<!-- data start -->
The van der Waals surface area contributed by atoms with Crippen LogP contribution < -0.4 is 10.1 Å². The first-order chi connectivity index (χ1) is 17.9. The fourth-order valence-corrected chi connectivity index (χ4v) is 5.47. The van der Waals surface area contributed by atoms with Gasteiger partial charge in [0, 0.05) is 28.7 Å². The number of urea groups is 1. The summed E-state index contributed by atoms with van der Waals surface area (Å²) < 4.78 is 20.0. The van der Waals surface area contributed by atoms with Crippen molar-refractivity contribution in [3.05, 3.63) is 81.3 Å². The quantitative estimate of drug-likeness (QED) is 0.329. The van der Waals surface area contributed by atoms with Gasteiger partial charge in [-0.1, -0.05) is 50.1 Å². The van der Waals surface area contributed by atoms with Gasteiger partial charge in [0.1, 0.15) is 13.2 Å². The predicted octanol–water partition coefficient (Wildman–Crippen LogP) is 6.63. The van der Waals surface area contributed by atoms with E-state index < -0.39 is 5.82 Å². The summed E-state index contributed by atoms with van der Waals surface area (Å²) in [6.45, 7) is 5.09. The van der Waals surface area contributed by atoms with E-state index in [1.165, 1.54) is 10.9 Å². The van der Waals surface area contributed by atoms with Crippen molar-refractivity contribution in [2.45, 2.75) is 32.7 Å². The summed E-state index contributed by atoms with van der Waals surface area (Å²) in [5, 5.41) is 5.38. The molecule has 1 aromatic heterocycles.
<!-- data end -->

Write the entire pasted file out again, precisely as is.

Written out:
The van der Waals surface area contributed by atoms with Crippen LogP contribution < -0.4 is 10.1 Å². The first-order chi connectivity index (χ1) is 17.9. The fourth-order valence-corrected chi connectivity index (χ4v) is 5.47. The van der Waals surface area contributed by atoms with Gasteiger partial charge in [0, 0.05) is 28.7 Å². The number of urea groups is 1. The summed E-state index contributed by atoms with van der Waals surface area (Å²) < 4.78 is 20.0. The van der Waals surface area contributed by atoms with Crippen molar-refractivity contribution in [3.05, 3.63) is 81.3 Å². The quantitative estimate of drug-likeness (QED) is 0.329. The van der Waals surface area contributed by atoms with Gasteiger partial charge in [-0.1, -0.05) is 50.1 Å². The van der Waals surface area contributed by atoms with Gasteiger partial charge in [0.1, 0.15) is 13.2 Å². The predicted octanol–water partition coefficient (Wildman–Crippen LogP) is 6.63. The van der Waals surface area contributed by atoms with E-state index < -0.39 is 5.82 Å². The summed E-state index contributed by atoms with van der Waals surface area (Å²) in [6.45, 7) is 5.09. The van der Waals surface area contributed by atoms with E-state index in [1.165, 1.54) is 10.9 Å². The van der Waals surface area contributed by atoms with Crippen molar-refractivity contribution in [2.45, 2.75) is 32.7 Å². The summed E-state index contributed by atoms with van der Waals surface area (Å²) in [5, 5.41) is 5.38. The molecule has 1 aromatic heterocycles.